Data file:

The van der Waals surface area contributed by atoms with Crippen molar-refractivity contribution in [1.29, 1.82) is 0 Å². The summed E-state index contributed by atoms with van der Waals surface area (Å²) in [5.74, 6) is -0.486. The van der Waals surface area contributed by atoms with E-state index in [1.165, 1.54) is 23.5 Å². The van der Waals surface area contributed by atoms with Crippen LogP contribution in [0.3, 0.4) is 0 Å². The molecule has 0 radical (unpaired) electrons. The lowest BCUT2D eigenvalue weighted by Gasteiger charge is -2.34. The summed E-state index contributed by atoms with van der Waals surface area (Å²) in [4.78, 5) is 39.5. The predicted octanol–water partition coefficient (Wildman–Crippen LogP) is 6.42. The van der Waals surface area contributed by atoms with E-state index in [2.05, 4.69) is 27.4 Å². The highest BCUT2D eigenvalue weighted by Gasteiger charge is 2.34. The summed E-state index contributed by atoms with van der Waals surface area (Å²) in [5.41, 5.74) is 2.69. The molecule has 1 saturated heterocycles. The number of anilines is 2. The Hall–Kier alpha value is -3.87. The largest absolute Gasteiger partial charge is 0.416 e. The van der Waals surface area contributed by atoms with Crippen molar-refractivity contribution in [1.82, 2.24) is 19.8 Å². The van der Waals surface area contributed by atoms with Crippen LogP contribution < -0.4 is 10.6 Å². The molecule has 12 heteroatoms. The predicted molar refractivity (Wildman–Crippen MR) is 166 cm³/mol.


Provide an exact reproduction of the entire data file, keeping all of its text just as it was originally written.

The van der Waals surface area contributed by atoms with Crippen molar-refractivity contribution in [1.29, 1.82) is 0 Å². The summed E-state index contributed by atoms with van der Waals surface area (Å²) in [5.74, 6) is -0.486. The van der Waals surface area contributed by atoms with E-state index in [1.165, 1.54) is 23.5 Å². The van der Waals surface area contributed by atoms with Crippen LogP contribution in [0.3, 0.4) is 0 Å². The molecule has 0 radical (unpaired) electrons. The lowest BCUT2D eigenvalue weighted by Gasteiger charge is -2.34. The summed E-state index contributed by atoms with van der Waals surface area (Å²) in [4.78, 5) is 39.5. The predicted octanol–water partition coefficient (Wildman–Crippen LogP) is 6.42. The van der Waals surface area contributed by atoms with E-state index in [2.05, 4.69) is 27.4 Å². The highest BCUT2D eigenvalue weighted by Gasteiger charge is 2.34. The summed E-state index contributed by atoms with van der Waals surface area (Å²) in [5.41, 5.74) is 2.69. The molecule has 1 saturated heterocycles. The number of anilines is 2. The Hall–Kier alpha value is -3.87. The largest absolute Gasteiger partial charge is 0.416 e. The van der Waals surface area contributed by atoms with Crippen molar-refractivity contribution in [1.82, 2.24) is 19.8 Å². The van der Waals surface area contributed by atoms with Crippen LogP contribution < -0.4 is 10.6 Å². The molecule has 12 heteroatoms. The predicted molar refractivity (Wildman–Crippen MR) is 166 cm³/mol.